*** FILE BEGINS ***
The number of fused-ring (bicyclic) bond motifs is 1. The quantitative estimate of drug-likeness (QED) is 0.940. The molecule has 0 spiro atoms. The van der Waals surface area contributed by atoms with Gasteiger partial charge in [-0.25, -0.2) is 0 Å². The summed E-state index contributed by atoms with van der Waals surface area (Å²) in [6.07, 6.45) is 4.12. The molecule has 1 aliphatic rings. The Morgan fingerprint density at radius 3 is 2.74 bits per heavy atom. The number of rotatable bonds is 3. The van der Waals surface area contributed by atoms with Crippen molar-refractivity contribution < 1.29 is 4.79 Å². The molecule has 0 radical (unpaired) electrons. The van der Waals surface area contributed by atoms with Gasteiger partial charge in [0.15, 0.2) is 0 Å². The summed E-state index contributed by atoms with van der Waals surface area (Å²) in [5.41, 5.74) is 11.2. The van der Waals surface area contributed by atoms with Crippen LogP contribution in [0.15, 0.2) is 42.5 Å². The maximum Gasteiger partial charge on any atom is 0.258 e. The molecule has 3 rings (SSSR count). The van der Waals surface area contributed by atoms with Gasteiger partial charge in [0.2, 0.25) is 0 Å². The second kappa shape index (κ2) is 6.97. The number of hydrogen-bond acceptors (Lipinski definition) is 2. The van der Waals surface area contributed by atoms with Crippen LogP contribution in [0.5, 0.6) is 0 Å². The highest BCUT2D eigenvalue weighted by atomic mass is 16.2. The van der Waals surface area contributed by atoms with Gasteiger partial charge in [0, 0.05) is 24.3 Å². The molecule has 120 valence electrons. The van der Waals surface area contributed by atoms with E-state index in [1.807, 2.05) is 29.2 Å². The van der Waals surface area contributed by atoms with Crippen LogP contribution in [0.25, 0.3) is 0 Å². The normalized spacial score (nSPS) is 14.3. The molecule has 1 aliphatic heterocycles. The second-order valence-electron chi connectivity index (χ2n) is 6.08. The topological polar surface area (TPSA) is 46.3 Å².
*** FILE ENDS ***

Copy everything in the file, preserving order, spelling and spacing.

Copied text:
The number of fused-ring (bicyclic) bond motifs is 1. The quantitative estimate of drug-likeness (QED) is 0.940. The molecule has 0 spiro atoms. The van der Waals surface area contributed by atoms with Gasteiger partial charge in [-0.25, -0.2) is 0 Å². The summed E-state index contributed by atoms with van der Waals surface area (Å²) in [6.07, 6.45) is 4.12. The molecule has 1 aliphatic rings. The Morgan fingerprint density at radius 3 is 2.74 bits per heavy atom. The number of rotatable bonds is 3. The van der Waals surface area contributed by atoms with Crippen molar-refractivity contribution < 1.29 is 4.79 Å². The molecule has 0 radical (unpaired) electrons. The van der Waals surface area contributed by atoms with Gasteiger partial charge in [0.15, 0.2) is 0 Å². The summed E-state index contributed by atoms with van der Waals surface area (Å²) in [5.41, 5.74) is 11.2. The van der Waals surface area contributed by atoms with Crippen LogP contribution in [0.15, 0.2) is 42.5 Å². The maximum Gasteiger partial charge on any atom is 0.258 e. The molecule has 3 rings (SSSR count). The van der Waals surface area contributed by atoms with Gasteiger partial charge in [0.2, 0.25) is 0 Å². The second kappa shape index (κ2) is 6.97. The number of hydrogen-bond acceptors (Lipinski definition) is 2. The van der Waals surface area contributed by atoms with Crippen LogP contribution in [0.5, 0.6) is 0 Å². The highest BCUT2D eigenvalue weighted by atomic mass is 16.2. The van der Waals surface area contributed by atoms with Gasteiger partial charge in [0, 0.05) is 24.3 Å². The molecule has 120 valence electrons. The van der Waals surface area contributed by atoms with E-state index in [1.807, 2.05) is 29.2 Å². The van der Waals surface area contributed by atoms with Crippen LogP contribution in [0.25, 0.3) is 0 Å². The normalized spacial score (nSPS) is 14.3. The molecule has 1 aliphatic heterocycles. The second-order valence-electron chi connectivity index (χ2n) is 6.08. The topological polar surface area (TPSA) is 46.3 Å².